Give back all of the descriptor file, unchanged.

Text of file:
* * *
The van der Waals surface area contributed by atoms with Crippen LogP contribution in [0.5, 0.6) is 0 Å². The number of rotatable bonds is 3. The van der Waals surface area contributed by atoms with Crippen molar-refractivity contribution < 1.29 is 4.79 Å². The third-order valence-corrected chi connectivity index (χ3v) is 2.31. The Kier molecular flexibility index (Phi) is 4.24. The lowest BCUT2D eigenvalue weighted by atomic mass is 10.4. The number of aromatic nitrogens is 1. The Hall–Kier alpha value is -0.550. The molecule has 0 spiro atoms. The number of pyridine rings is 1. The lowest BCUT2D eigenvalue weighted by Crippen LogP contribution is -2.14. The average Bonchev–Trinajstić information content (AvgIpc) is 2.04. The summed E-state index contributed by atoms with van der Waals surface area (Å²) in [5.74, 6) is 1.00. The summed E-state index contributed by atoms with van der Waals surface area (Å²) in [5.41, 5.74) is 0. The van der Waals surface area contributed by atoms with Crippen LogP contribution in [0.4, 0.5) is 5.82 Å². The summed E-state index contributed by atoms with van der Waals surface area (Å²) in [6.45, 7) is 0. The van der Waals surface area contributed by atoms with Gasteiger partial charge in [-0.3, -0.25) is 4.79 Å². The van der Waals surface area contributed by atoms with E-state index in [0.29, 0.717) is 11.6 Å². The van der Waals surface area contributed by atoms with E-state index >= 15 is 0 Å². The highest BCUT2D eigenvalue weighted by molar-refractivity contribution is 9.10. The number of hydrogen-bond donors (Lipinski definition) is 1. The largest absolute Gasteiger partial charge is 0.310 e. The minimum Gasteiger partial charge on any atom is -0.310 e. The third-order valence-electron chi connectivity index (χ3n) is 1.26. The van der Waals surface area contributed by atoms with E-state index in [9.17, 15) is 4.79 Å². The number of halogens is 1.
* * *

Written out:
The van der Waals surface area contributed by atoms with Crippen LogP contribution in [0.5, 0.6) is 0 Å². The number of rotatable bonds is 3. The van der Waals surface area contributed by atoms with Crippen molar-refractivity contribution < 1.29 is 4.79 Å². The third-order valence-corrected chi connectivity index (χ3v) is 2.31. The Kier molecular flexibility index (Phi) is 4.24. The lowest BCUT2D eigenvalue weighted by atomic mass is 10.4. The number of aromatic nitrogens is 1. The Hall–Kier alpha value is -0.550. The molecule has 0 spiro atoms. The number of pyridine rings is 1. The lowest BCUT2D eigenvalue weighted by Crippen LogP contribution is -2.14. The average Bonchev–Trinajstić information content (AvgIpc) is 2.04. The summed E-state index contributed by atoms with van der Waals surface area (Å²) in [5.74, 6) is 1.00. The summed E-state index contributed by atoms with van der Waals surface area (Å²) in [5.41, 5.74) is 0. The van der Waals surface area contributed by atoms with Crippen LogP contribution in [0.4, 0.5) is 5.82 Å². The summed E-state index contributed by atoms with van der Waals surface area (Å²) in [6.45, 7) is 0. The van der Waals surface area contributed by atoms with Gasteiger partial charge in [-0.3, -0.25) is 4.79 Å². The van der Waals surface area contributed by atoms with E-state index in [0.29, 0.717) is 11.6 Å². The van der Waals surface area contributed by atoms with E-state index >= 15 is 0 Å². The highest BCUT2D eigenvalue weighted by molar-refractivity contribution is 9.10. The number of hydrogen-bond donors (Lipinski definition) is 1. The largest absolute Gasteiger partial charge is 0.310 e. The minimum Gasteiger partial charge on any atom is -0.310 e. The third-order valence-electron chi connectivity index (χ3n) is 1.26. The van der Waals surface area contributed by atoms with E-state index in [9.17, 15) is 4.79 Å². The number of halogens is 1.